Journal of Behavioral Medicine

, Volume 38, Issue 1, pp 57–65 | Cite as

Trauma exposure and the subsequent risk of coronary heart disease among mid-aged women

  • June Lee May-Ling
  • Deborah Loxton
  • Deirdre McLaughlin


The objective of the current study was to examine whether exposure to trauma in the form of a history of physical, mental, emotional or sexual abuse or violence predicted new onset of coronary heart disease (CHD) in women. In addition, this study aimed to examine the mediation effects of psychological, lifestyle and health related factors in the abuse-CHD relationship. Data from 6 surveys over 15 years, from the Australian Longitudinal Study on Women’s Health, a large prospective cohort study, were used. Participants from the 1946–1951 cohort who did not self-report heart disease at surveys 1 (1996) and 2 (1998) and who had provided information on other variables were included (n = 9,276). After adjusting for age, women who reported trauma exposure at baseline were 1.54 times more likely (95 % confidence interval 1.29–1.83) to report new onset of CHD than those who did not report trauma exposure. The association between trauma and CHD was largely explained by psychological factors, suggesting a direct pathway between exposure to trauma and risk of CHD.


Women Coronary heart disease Trauma exposure 



The authors thank the women for their participation in the study. The Australian Longitudinal Study on Women’s Health is funded by the Australian Government Department of Health and Ageing. This substudy was supported by a Cardiovascular Disease and Depression Strategic Research Grant (G07B3555) from the National Heart Foundation of Australia and beyondblue: the national depression initiative.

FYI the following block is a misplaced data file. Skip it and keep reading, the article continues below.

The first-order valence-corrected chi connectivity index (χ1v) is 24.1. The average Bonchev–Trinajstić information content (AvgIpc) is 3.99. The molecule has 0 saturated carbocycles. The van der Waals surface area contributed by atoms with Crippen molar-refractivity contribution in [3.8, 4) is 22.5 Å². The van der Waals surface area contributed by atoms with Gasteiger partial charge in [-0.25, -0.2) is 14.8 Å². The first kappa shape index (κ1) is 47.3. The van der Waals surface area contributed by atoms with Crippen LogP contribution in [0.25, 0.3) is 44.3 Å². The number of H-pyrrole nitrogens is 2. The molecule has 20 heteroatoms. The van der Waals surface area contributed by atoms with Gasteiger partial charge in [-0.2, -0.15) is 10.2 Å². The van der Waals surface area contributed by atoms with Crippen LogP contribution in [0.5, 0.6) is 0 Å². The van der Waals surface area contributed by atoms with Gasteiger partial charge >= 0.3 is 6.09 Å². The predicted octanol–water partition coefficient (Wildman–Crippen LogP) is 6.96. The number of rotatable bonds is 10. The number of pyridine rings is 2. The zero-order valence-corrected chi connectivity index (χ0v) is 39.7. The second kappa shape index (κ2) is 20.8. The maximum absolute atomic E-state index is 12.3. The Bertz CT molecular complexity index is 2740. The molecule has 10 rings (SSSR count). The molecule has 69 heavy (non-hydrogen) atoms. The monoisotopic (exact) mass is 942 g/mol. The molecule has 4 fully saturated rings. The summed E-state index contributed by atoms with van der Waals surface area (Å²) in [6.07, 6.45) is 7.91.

Conflict of interest

June Lee May Ling, Deborah Loxton and Deirdre McLaughlin declare that they have no conflict of interest.

Human and Animal Rights and Informed Consent

All procedures followed were in accordance with ethical standards of the responsible committee on human experimentation (institutional and national) and with the Helsinki Declaration of 1975, as revised in 2000. Informed consent was obtained from all patients for being included in the study.


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Copyright information

© Springer Science+Business Media New York 2014

Authors and Affiliations

  • June Lee May-Ling
    • 1
  • Deborah Loxton
    • 2
  • Deirdre McLaughlin
    • 1
  1. 1.School of Population HealthThe University of QueenslandHerstonAustralia
  2. 2.Priority Research Centre for Gender, Health and AgeingUniversity of NewcastleNewcastleAustralia

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